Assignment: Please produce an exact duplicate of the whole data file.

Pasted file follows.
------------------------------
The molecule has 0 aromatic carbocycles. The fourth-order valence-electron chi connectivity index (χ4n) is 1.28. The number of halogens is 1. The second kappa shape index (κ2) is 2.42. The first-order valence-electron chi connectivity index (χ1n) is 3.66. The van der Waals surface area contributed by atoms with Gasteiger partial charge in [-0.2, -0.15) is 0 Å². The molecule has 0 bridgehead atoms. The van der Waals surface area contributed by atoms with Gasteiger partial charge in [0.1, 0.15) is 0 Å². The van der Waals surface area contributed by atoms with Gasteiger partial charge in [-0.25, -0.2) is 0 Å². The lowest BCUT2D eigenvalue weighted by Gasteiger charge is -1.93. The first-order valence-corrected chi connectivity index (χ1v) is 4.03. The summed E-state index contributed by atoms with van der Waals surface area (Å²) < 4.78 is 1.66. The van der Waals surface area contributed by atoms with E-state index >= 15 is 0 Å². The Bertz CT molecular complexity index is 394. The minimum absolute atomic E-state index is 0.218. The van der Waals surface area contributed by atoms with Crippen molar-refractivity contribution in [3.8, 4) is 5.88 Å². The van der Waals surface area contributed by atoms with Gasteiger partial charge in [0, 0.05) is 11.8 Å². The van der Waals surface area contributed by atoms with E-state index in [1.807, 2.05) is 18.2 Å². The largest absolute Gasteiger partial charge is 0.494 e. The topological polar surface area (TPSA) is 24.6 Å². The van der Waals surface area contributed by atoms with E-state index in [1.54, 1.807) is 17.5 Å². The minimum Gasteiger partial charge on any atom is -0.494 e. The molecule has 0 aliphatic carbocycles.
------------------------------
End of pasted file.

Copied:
The molecule has 0 aromatic carbocycles. The fourth-order valence-electron chi connectivity index (χ4n) is 1.28. The number of halogens is 1. The second kappa shape index (κ2) is 2.42. The first-order valence-electron chi connectivity index (χ1n) is 3.66. The van der Waals surface area contributed by atoms with Gasteiger partial charge in [-0.2, -0.15) is 0 Å². The molecule has 0 bridgehead atoms. The van der Waals surface area contributed by atoms with Gasteiger partial charge in [0.1, 0.15) is 0 Å². The van der Waals surface area contributed by atoms with Gasteiger partial charge in [-0.25, -0.2) is 0 Å². The lowest BCUT2D eigenvalue weighted by Gasteiger charge is -1.93. The first-order valence-corrected chi connectivity index (χ1v) is 4.03. The summed E-state index contributed by atoms with van der Waals surface area (Å²) < 4.78 is 1.66. The van der Waals surface area contributed by atoms with E-state index >= 15 is 0 Å². The Bertz CT molecular complexity index is 394. The minimum absolute atomic E-state index is 0.218. The van der Waals surface area contributed by atoms with Crippen molar-refractivity contribution in [3.8, 4) is 5.88 Å². The van der Waals surface area contributed by atoms with Gasteiger partial charge in [0, 0.05) is 11.8 Å². The van der Waals surface area contributed by atoms with E-state index in [1.807, 2.05) is 18.2 Å². The largest absolute Gasteiger partial charge is 0.494 e. The topological polar surface area (TPSA) is 24.6 Å². The van der Waals surface area contributed by atoms with E-state index in [1.54, 1.807) is 17.5 Å². The minimum Gasteiger partial charge on any atom is -0.494 e. The molecule has 0 aliphatic carbocycles.